5 traps in using the dividend yield
This article was written by Karl Siegling and originally published in 'Morningstar'.
5 traps in using the dividend yield
Following our last article, 5 traps in using the PE metric, we are writing on possibly the second most misused ratio within the equities investment community — the dividend yield.
Dividend yield is calculated by dividing the dividends paid by a company in one financial year by the market capitalisation of that company, for example, a $10-million dividend divided by a $200 million market capitalisation company equals a 5 per cent yield per annum.
To the extent the company has paid tax before paying the dividend out, the dividend will often be “fully franked,” which means tax has been paid on that dividend at a 30 per cent tax rate.
More recently, the investment community has become fixated on dividend yield, and in particular, the self-managed superannuation fund (SMSF) investor. There are many reasons for this.
SMSF retirees use these dividends to live on and the higher they are, in principle, the higher their standard of living.
SMSF investors actually pay much lower than 30 per cent tax so that the excess amount of tax paid is, in effect, “refunded” to SMSF investors.
Interest rates globally have been falling steadily and are now at historically low levels so that fully franked dividend yields look significantly more attractive than interest on cash in the bank or term deposits.
The risk with fixations, fads and trends in the market is that they can eventually lead to abnormal behaviour. The desire to provide a strong fully franked yield or strong perceived yield can result in less-than-ideal business practices.
The first less-than-ideal business practice is taking excessive risk to deliver greater dividend yield, by significantly ramping up the level of debt within a business.
As company structures increase debt, an inevitable tipping point emerges at which too much risk has been taken to deliver yield and the underlying share price, assets or capital of the company, collapse.
We witnessed this phenomenon in great detail in the GFC with the collapse of real estate investment trusts (REITs), infrastructure trusts and many other financially engineered companies with excessive debt.
As the hunt for dividend yield heats up again, the risks of a repeat collapse in underlying capital can occur.
The risk with dividends is paying out non-cash earnings. This was another common practice before the GFC. A property trust would, for example, revalue a series of buildings as non-cash profits, raise money in the capital markets via a capital raising and then pay those funds out as dividends.
The property trusts engaging in this activity would present as having high and, to the uninitiated, sustainable dividend yields.
Again, this practice continued until there was a massive property market correction. Unrealised gains previously booked as non-cash earnings would have to be reversed and the property trust went from “high, sustainable yield” to no yield, with a massive hit to the asset value of the company’s balance sheet.
The most extreme example involved companies paying dividends on unrealised gains while also having excessive levels of debt.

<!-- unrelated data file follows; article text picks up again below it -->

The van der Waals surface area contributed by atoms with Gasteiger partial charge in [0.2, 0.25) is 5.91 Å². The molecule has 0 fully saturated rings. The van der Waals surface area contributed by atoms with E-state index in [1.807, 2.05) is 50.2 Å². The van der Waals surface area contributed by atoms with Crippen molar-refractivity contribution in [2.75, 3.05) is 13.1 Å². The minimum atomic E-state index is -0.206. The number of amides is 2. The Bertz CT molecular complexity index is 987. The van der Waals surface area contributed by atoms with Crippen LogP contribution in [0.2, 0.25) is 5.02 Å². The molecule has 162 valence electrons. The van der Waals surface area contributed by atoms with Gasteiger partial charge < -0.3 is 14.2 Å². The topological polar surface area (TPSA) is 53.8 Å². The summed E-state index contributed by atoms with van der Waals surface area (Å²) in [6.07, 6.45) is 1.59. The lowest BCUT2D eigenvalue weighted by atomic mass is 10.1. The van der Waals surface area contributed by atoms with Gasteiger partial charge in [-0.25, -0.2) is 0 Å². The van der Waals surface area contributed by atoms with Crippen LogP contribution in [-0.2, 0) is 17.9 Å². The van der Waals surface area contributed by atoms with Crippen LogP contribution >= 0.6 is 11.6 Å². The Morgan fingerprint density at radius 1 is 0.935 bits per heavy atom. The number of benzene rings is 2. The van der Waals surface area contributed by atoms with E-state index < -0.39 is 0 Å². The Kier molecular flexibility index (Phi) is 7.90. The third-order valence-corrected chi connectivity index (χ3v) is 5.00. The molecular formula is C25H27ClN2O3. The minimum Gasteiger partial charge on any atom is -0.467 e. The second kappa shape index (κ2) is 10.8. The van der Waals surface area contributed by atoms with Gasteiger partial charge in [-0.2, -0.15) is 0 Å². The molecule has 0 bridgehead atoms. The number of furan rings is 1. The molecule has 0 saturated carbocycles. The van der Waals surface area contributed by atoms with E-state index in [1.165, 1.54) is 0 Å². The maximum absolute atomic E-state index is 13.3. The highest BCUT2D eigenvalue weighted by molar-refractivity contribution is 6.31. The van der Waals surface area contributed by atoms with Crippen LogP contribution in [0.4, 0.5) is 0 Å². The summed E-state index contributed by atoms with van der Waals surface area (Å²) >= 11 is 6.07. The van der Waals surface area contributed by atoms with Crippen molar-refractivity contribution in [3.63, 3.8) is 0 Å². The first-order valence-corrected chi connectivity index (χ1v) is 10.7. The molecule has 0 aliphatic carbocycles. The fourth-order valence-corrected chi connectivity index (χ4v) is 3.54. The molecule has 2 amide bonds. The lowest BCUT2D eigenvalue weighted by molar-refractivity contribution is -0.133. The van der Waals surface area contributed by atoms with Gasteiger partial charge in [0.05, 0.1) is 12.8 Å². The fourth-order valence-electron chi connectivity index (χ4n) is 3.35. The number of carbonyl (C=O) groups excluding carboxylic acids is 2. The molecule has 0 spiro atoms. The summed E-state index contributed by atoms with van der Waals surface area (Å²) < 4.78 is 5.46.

Another common phenomenon with dividend yields is the “special dividend”. From time to time, companies pay out special dividends when they have had an extraordinarily good period of profitability. These dividends fall outside the scope of the “normal” half-year or full-year result.
The market has a tendency to take “normal” and “extraordinary” dividends, combine them and impute these dividends into the future. This tendency is wrong since the “special” dividend is just that — and won’t necessarily be declared again in the future.
Another tendency of the market is to impute dividend yield for a particular company into the future, or indefinitely. While this idea is appealing it is equivalent to saying a company’s profitability will continue to grow indefinitely.
This again is not the case for almost all listed equities. We need only look at yesterday’s “blue chips” Kodak, Sony, Gowings and WC Penfolds to realise that profitability, and hence underlying dividend yield, changes over time.
One final check that we tend to employ as a rule of thumb is to look at the cash-flow statements released annually by a company and to determine how much free cash flow a company has produced in the year just gone.
The key question is whether or not the free cash flow is greater than the dividends declared. A dividend paid out that is greater than free cash flow is essentially unsustainable over time and runs the risk of future disappointment.
There can be timing differences between when free cash flow is earned and when it is paid out, but ultimately a company cannot pay out more than it is earning. The only way this is possible is by increasing debt or raising additional funds from the market.
The equivalent at an individual level is living beyond your means and borrowing money on credit cards to fund your lifestyle, or borrowing against your assets to fund your lifestyle.
As we all know, these practices are ultimately unsustainable … although some would argue you can have a lot of fun along the way. We try and have fun identifying those companies employing these practices!
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